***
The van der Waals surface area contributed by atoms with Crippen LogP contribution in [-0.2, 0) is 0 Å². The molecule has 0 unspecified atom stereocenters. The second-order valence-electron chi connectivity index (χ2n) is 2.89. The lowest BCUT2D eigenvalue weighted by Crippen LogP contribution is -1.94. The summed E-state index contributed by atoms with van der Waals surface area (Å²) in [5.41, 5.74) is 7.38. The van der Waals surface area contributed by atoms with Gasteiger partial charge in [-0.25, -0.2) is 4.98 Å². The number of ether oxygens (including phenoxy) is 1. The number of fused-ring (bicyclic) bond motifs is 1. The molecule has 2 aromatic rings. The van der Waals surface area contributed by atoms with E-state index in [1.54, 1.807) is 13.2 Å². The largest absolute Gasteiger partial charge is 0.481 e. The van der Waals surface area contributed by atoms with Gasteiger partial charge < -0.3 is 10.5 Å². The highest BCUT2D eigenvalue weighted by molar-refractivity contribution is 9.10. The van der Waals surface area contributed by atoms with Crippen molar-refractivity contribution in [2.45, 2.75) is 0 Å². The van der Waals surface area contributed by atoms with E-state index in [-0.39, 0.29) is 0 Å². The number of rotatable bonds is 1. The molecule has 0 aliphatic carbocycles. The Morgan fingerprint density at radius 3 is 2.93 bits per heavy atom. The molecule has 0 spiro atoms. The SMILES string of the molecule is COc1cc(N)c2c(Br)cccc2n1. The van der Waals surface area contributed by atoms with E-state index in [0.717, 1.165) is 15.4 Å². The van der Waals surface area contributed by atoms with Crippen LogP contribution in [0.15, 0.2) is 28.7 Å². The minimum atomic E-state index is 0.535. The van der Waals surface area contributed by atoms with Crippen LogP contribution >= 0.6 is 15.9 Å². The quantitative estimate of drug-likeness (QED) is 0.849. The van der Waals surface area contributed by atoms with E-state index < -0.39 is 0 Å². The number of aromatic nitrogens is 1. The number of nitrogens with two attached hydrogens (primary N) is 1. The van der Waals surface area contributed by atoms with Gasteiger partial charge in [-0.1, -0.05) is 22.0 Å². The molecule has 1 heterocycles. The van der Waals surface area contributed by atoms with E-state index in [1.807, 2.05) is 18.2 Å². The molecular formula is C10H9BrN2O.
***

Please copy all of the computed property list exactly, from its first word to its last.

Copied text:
The van der Waals surface area contributed by atoms with Crippen LogP contribution in [-0.2, 0) is 0 Å². The molecule has 0 unspecified atom stereocenters. The second-order valence-electron chi connectivity index (χ2n) is 2.89. The lowest BCUT2D eigenvalue weighted by Crippen LogP contribution is -1.94. The summed E-state index contributed by atoms with van der Waals surface area (Å²) in [5.41, 5.74) is 7.38. The van der Waals surface area contributed by atoms with Gasteiger partial charge in [-0.25, -0.2) is 4.98 Å². The number of ether oxygens (including phenoxy) is 1. The number of fused-ring (bicyclic) bond motifs is 1. The molecule has 2 aromatic rings. The van der Waals surface area contributed by atoms with E-state index in [1.54, 1.807) is 13.2 Å². The largest absolute Gasteiger partial charge is 0.481 e. The van der Waals surface area contributed by atoms with Gasteiger partial charge < -0.3 is 10.5 Å². The highest BCUT2D eigenvalue weighted by molar-refractivity contribution is 9.10. The van der Waals surface area contributed by atoms with Crippen molar-refractivity contribution in [2.45, 2.75) is 0 Å². The van der Waals surface area contributed by atoms with E-state index in [-0.39, 0.29) is 0 Å². The number of rotatable bonds is 1. The molecule has 0 aliphatic carbocycles. The Morgan fingerprint density at radius 3 is 2.93 bits per heavy atom. The molecule has 0 spiro atoms. The SMILES string of the molecule is COc1cc(N)c2c(Br)cccc2n1. The van der Waals surface area contributed by atoms with E-state index in [0.717, 1.165) is 15.4 Å². The van der Waals surface area contributed by atoms with Crippen LogP contribution in [0.15, 0.2) is 28.7 Å². The minimum atomic E-state index is 0.535. The van der Waals surface area contributed by atoms with Crippen LogP contribution >= 0.6 is 15.9 Å². The quantitative estimate of drug-likeness (QED) is 0.849. The van der Waals surface area contributed by atoms with E-state index < -0.39 is 0 Å². The number of aromatic nitrogens is 1. The number of nitrogens with two attached hydrogens (primary N) is 1. The van der Waals surface area contributed by atoms with Gasteiger partial charge in [-0.1, -0.05) is 22.0 Å². The molecule has 1 heterocycles. The van der Waals surface area contributed by atoms with E-state index in [1.807, 2.05) is 18.2 Å². The molecular formula is C10H9BrN2O.